Toggle Nav

World Wildlife Fund On Balance

Img_0139

The Biogas Solution: Turning Manure into Profit

  • Date: 31 July 2014
  • Author: Sandra Vijn, WWF
  • Comments

There’s another energy revolution developing from the most unlikely of places – cow manure

 

Today, President Obama released a “Biogas Opportunities Roadmap”, as part of the administration’s Climate Action Plan - Strategy to Reduce Methane Emissions. The Roadmap promotes the market potential and benefits of biogas and encourages the adoption of closed-looped biogas systems. In action, this is collecting cow manure and allowing it to ferment in a sealed tank. The methane released during fermentation is captured and used for energy. In a closed-loop system, the “cooked” manure – essentially sterilized -- is separated into liquid and solid. The liquid is used as crop fertilizer and the solids can be used as cow bedding or compost.

Biogas systems improve the sustainability of a dairy, swine or poultry farm’s daily operations by helping farmers conserve resources and cutting methane emissions – both of which combat climate change.

Biogas systems operate through the use of anaerobic digestion, the process by which biodegradable material is broken down by bacteria in the absence of oxygen.

  • Cow manure is collected and stored in an oxygen-free enclosure.

  • Some farms, like the Sensenig Dairy Farm in Kirkwood, Pennsylvania, also collect food waste from nearby grocery stores. This will join the manure in the digester.

  • This food waste would otherwise be bound for landfills.

  • Over time, bacteria convert the manure from solid waste into liquid waste, which produces methane gas.

  • The methane is separated out, collected and converted into electricity to power farms or houses, or processed into CNG to power trucks, or could even be used to make bioplastics.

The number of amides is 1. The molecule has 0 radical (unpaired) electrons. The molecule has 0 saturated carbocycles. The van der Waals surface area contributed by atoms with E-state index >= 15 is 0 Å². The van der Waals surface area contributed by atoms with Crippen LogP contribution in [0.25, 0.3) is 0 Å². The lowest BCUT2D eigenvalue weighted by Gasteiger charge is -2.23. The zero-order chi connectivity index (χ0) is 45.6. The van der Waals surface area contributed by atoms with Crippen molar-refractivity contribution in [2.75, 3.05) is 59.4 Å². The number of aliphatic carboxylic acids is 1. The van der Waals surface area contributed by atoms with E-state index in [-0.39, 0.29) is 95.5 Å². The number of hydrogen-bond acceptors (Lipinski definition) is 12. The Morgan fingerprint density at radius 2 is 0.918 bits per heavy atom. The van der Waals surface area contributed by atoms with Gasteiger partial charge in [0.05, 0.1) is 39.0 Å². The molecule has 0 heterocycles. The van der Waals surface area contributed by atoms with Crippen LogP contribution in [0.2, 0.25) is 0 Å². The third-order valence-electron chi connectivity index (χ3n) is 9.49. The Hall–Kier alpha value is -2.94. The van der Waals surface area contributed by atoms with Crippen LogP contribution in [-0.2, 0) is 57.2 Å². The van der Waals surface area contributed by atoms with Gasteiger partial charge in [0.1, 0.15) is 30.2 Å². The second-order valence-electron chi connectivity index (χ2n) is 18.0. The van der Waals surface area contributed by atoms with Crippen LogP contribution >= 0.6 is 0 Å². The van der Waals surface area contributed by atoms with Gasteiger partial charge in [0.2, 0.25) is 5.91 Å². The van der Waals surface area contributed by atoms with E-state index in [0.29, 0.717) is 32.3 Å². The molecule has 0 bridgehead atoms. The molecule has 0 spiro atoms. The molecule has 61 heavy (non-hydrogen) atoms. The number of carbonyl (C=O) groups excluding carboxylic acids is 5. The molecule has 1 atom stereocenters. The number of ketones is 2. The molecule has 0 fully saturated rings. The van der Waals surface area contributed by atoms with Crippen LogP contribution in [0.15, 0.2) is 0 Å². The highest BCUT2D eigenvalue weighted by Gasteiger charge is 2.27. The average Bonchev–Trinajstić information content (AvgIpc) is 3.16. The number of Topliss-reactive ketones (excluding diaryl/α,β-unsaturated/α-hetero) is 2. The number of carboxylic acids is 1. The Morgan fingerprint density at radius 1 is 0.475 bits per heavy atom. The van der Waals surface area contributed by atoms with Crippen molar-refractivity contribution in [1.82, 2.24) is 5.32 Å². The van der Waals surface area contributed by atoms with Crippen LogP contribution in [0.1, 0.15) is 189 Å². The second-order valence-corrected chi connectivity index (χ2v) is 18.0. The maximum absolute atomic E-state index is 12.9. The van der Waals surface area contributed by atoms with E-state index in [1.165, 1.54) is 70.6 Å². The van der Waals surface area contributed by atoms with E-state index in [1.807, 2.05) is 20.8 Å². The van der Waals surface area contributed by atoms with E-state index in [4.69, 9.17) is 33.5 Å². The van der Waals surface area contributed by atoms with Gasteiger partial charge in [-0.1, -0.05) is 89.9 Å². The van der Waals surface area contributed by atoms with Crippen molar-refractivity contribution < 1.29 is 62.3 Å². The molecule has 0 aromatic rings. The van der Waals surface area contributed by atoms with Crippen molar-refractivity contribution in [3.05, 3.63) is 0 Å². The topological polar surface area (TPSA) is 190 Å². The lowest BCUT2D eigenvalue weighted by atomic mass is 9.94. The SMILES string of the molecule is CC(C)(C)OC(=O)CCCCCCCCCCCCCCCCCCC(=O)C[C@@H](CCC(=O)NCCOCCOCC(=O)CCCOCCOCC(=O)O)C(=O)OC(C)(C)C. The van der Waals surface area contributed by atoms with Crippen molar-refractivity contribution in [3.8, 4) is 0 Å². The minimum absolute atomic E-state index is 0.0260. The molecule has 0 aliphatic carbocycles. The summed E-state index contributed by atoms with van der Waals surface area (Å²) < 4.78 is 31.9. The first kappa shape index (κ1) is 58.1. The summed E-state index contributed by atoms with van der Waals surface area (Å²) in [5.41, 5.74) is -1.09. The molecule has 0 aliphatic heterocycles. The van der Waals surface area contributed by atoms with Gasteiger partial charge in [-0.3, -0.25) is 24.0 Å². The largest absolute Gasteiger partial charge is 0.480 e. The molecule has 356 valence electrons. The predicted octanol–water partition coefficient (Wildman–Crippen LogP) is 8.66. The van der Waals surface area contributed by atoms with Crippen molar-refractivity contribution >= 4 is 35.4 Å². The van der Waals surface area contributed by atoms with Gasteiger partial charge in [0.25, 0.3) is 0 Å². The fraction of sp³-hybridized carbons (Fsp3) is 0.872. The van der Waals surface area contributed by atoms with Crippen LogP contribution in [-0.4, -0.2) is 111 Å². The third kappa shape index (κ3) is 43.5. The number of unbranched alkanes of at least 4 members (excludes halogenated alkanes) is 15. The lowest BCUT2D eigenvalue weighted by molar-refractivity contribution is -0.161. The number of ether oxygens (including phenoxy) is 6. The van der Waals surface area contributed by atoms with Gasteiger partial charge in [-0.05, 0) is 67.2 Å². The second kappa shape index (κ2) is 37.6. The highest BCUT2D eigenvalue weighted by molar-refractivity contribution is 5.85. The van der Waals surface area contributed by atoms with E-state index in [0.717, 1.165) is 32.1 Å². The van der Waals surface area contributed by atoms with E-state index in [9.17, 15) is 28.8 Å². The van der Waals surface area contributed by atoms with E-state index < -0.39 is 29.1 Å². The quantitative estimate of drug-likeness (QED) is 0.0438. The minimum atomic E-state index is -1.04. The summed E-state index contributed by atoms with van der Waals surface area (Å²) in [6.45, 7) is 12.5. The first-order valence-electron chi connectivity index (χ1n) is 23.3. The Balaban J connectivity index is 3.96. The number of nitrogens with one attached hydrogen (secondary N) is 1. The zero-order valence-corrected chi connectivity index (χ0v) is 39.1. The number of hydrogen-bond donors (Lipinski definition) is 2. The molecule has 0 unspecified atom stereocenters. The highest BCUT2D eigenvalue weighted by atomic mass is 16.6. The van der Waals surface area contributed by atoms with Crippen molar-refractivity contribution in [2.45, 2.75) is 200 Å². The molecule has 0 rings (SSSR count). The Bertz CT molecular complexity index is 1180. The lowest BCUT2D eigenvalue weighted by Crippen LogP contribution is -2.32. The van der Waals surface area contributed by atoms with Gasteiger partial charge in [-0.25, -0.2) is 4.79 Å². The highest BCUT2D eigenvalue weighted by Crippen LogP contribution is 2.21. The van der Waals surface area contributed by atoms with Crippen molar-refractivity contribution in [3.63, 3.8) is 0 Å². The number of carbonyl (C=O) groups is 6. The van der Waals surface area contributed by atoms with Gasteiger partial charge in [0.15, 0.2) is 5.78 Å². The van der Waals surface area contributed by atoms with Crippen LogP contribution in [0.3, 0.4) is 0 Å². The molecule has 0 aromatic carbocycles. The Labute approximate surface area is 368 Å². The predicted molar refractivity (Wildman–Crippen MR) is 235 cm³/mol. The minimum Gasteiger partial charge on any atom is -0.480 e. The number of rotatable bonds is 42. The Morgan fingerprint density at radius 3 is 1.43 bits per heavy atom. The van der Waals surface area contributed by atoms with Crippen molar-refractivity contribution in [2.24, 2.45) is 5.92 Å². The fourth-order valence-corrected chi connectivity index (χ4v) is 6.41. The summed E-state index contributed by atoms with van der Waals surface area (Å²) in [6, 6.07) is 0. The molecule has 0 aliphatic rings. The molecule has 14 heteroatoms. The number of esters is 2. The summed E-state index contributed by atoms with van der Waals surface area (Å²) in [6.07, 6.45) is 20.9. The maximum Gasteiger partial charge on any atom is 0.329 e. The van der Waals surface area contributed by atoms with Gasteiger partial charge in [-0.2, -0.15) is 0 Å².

• The fiber that is left after digestion can be used for compost, fiber for cow bedding, potting soil or even cardboard.

  • The liquid that remains in the digester is used to fertilize farmland.

  • The crops -- fertilized by liquid from the digester -- are harvested for cow feed.

Never heard of anaerobic digestion? That’s okay. For farmers, it works like this: A farmer pools cow manure into an oxygen free enclosure. Over time, bacteria convert the manure from solid waste into liquid waste, which produces methane gas. The methane is separated out, collected and converted into electricity to power farms or houses, or processed into CNG to power trucks, or could even be used to make bioplastics.

But, it doesn’t stop there. The reason these biogas systems are called “closed-looped” systems is because the liquid that remains in the digester is then used to fertilize farmland. This land grows crops which are then fed to the cows, who then produce manure that is used in the digester. The fiber that is left after digestion can be used for compost, fiber for cow bedding, potting soil or even cardboard. An added bonus? There is no odor released in the process! Interested in seeing how this works?